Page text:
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Truck freight charges up 20 per cent, may fuel price rise

With the oil marketing companies hiking the fuel prices for the 11th consecutive day on Wednesday, the transporters have hiked the freight charges by 10 to 20 per cent, which in turn could have a cascading effect on the prices of essential commodities like vegetables, fruits and groceries.

Truck freight charges up 20 per cent, may fuel price rise


A litre of petrol now costs Rs 80.86 in Chennai and diesel Rs 73.69. Since June 7, the petrol prices have gone up by Rs 5.32 a litre and diesel by Rs 5.47 a litre.

“We have increased the freight charges for goods including vegetables and fruits by up to 20 per cent. We have no other option as the cost of diesel has now gone up by over Rs 5 a litre,” said S Yuvaraj, spokesperson, All India Motor Transport Congress.

The lorries running on contract basis will have a clause in the agreement to hike the charge if the diesel price is hiked by Rs 2 a litre, he said. In protest against the fuel price hike, the truckers would stage a silent protest outside the IOCL office on Thursday, he said.

VR Soundararajan, a wholesale vegetable merchant said with the increase in transportation charges, the prices of vegetables from Karnataka would go up by Rs 3 per kilogram.

“We get spices from Kerala, most of the vegetables from Karnataka, dals from Uttar Pradesh and Madhya Pradesh, and onions from Maharashtra. If the freight charges go up, the price of essentials too will go up,” he said.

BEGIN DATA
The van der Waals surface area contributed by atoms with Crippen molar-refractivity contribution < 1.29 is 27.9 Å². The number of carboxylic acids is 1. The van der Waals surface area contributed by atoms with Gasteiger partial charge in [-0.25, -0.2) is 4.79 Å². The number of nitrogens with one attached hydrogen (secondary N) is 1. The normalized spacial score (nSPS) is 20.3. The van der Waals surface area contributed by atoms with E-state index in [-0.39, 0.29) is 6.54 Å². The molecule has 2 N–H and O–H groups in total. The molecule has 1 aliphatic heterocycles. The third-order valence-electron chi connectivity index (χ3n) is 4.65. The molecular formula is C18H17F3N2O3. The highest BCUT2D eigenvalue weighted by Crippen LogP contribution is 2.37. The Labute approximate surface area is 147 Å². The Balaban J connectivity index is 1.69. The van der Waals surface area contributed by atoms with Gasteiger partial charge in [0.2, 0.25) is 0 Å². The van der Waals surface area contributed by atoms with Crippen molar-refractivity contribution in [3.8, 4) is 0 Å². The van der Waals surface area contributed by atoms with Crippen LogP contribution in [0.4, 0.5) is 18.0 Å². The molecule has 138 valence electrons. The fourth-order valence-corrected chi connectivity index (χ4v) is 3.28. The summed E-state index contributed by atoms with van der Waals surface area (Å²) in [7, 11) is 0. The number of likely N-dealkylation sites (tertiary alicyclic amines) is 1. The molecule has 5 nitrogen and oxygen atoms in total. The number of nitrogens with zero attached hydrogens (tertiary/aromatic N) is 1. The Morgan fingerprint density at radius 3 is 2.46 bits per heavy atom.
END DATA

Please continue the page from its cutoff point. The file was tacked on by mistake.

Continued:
D Manivannan, president of Koya-mbedu Food Grain Traders’ Association said the transportation charges were hiked from Tuesday.

“We used to send loads of apple and orange to Hyderabad from Chennai at a cost of Rs 24,000. Now it has gone up to Rs 28,000-29,000. Similarly, the freight cost for 15 tonnes of garlic from Madhya Pradesh was Rs 60,000. It has gone up to Rs 66,000,” he said.

Some expect the hike in diesel prices to not immediately translate into a rise in fruit and vegetable rates but squeeze farmers’ margins. “In the mandis (wholesale market), price is determined by demand and supply. If supply goes down, prices will move. For an average farmer, if the transport cost of a truck of vegetables was Rs 10,000 earlier, it is now Rs 11,000,” said M Thyagarajan, president, Koyambedu Vegetables, Fru-its & Flowers Merchants Association.

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